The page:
A view from the Diamond Bathroom at the newly developed Silo.

The grain silo was the tallest building in Sub-Saharan Africa at 57m when it opened in August 1924 after three years of construction. Much like that initial construction, the redevelopment of the building has taken almost three years since breaking ground in May 2014.

From dream to reality

The redevelopment had international vision but it is very much a local success story that has engaged a vast cast of characters and businesses creating jobs and pioneering engineering and architectural opportunities. A development of this nature must remain relatively fluid in order to deal with the numerous challenges discovered on site along the way. The experienced team has had to adapt and enhance the design as the project has evolved.

During the redevelopment, the building has grown to 65m and the external façade of the grain elevator has transformed into an intriguing modern tower through the incorporation of 82 pillowed glass windows carefully inserted into the geometry of The Silo Hotel. Zeitz MOCAA occupies the lower part of the grain elevator and the 42 grain storage silos.

There are a further 20 pillowed glass windows on top of the grain silos themselves taking the total count of these colossal fixtures to 102. Each window protrudes over a metre, is roughly 5.5 metres tall and contains 56 triangular glass panels.

Looking through these windows is a unique experience — a compound eye gazing upon one of the most beautiful cities in the world. A modern lens that feels at times like being at the helm of the Millennium Falcon.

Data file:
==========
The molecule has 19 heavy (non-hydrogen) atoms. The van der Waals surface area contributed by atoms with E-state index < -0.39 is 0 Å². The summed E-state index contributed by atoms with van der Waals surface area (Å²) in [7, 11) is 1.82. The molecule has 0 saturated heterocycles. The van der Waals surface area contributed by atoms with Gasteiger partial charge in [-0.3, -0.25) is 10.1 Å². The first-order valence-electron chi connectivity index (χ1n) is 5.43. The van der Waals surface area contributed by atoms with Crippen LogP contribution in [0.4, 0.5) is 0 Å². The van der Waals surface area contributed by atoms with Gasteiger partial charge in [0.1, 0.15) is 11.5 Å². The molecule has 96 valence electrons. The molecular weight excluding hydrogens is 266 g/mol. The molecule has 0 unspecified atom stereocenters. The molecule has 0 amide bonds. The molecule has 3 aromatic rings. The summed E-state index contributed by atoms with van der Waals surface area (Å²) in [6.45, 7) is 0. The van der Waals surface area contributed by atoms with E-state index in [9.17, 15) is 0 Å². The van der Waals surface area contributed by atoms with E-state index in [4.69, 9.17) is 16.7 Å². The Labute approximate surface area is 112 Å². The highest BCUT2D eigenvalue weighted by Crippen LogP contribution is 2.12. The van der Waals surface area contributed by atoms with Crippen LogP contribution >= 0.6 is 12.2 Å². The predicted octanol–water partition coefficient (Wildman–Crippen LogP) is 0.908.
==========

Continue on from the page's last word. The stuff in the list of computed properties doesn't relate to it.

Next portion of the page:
Comfort & Design

Comfort and design are not always the most sympathetic bedfellows. Much of The Silo Hotel development has been about finding a balance between contemporary industrial design and guest comfort and enjoyment.

Liz and the rest of The Royal Portfolio team place guest comfort and enjoyment at the heart of everything. The pillowed glass windows themselves have been a great example of these at times opposing ideals — reconciling spectacular design with guest comfort in terms of temperature, light and privacy.

Heatherwick’s initial vision for the grain elevator portion of the building did not contain any opening windows — a pleasing aesthetic but an impracticality for a luxury hotel. A compromise was reached where every room in the hotel would have access to fresh air by incorporating sliding doors and balconies into the centre of each of the four external walls.

Each bedroom is fitted with black-out blinds that unfurl automatically from the ceiling while each bathroom is fitted with sheer blinds allowing guests to enjoy the incredible views in privacy. Trench heaters, under floor heating and air conditioning ensure guests’ comfort through the seasons.

via PropertyWheel — http://ift.tt/2bM9I4Y